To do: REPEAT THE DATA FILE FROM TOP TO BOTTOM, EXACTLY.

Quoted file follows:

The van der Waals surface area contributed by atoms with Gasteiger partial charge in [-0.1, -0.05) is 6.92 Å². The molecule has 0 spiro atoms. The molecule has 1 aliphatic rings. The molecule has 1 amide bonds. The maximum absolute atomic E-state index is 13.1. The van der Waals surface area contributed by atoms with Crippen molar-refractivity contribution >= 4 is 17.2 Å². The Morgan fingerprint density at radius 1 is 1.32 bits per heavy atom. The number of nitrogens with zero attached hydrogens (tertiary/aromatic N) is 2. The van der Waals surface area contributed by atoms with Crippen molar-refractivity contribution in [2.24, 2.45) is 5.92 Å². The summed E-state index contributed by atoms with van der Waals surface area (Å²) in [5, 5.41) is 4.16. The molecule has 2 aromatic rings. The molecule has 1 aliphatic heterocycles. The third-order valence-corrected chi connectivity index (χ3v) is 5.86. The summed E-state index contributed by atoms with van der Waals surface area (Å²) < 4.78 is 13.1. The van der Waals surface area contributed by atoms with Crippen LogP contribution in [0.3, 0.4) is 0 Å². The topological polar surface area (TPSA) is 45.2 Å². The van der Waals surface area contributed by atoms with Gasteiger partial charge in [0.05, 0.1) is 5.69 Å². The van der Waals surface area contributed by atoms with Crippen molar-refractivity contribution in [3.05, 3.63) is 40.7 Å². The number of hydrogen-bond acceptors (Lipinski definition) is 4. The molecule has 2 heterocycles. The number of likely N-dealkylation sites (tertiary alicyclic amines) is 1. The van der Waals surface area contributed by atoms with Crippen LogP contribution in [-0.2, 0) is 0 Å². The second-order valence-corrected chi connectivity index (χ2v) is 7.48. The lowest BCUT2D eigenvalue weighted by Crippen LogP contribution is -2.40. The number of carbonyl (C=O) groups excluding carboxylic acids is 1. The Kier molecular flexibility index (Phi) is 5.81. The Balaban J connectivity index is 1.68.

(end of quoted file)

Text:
The van der Waals surface area contributed by atoms with Gasteiger partial charge in [-0.1, -0.05) is 6.92 Å². The molecule has 0 spiro atoms. The molecule has 1 aliphatic rings. The molecule has 1 amide bonds. The maximum absolute atomic E-state index is 13.1. The van der Waals surface area contributed by atoms with Crippen molar-refractivity contribution >= 4 is 17.2 Å². The Morgan fingerprint density at radius 1 is 1.32 bits per heavy atom. The number of nitrogens with zero attached hydrogens (tertiary/aromatic N) is 2. The van der Waals surface area contributed by atoms with Crippen molar-refractivity contribution in [2.24, 2.45) is 5.92 Å². The summed E-state index contributed by atoms with van der Waals surface area (Å²) in [5, 5.41) is 4.16. The molecule has 2 aromatic rings. The molecule has 1 aliphatic heterocycles. The third-order valence-corrected chi connectivity index (χ3v) is 5.86. The summed E-state index contributed by atoms with van der Waals surface area (Å²) < 4.78 is 13.1. The van der Waals surface area contributed by atoms with Crippen LogP contribution in [0.3, 0.4) is 0 Å². The topological polar surface area (TPSA) is 45.2 Å². The van der Waals surface area contributed by atoms with Gasteiger partial charge in [0.05, 0.1) is 5.69 Å². The van der Waals surface area contributed by atoms with Crippen molar-refractivity contribution in [3.05, 3.63) is 40.7 Å². The number of hydrogen-bond acceptors (Lipinski definition) is 4. The molecule has 2 heterocycles. The number of likely N-dealkylation sites (tertiary alicyclic amines) is 1. The van der Waals surface area contributed by atoms with Crippen LogP contribution in [-0.2, 0) is 0 Å². The second-order valence-corrected chi connectivity index (χ2v) is 7.48. The lowest BCUT2D eigenvalue weighted by Crippen LogP contribution is -2.40. The number of carbonyl (C=O) groups excluding carboxylic acids is 1. The Kier molecular flexibility index (Phi) is 5.81. The Balaban J connectivity index is 1.68.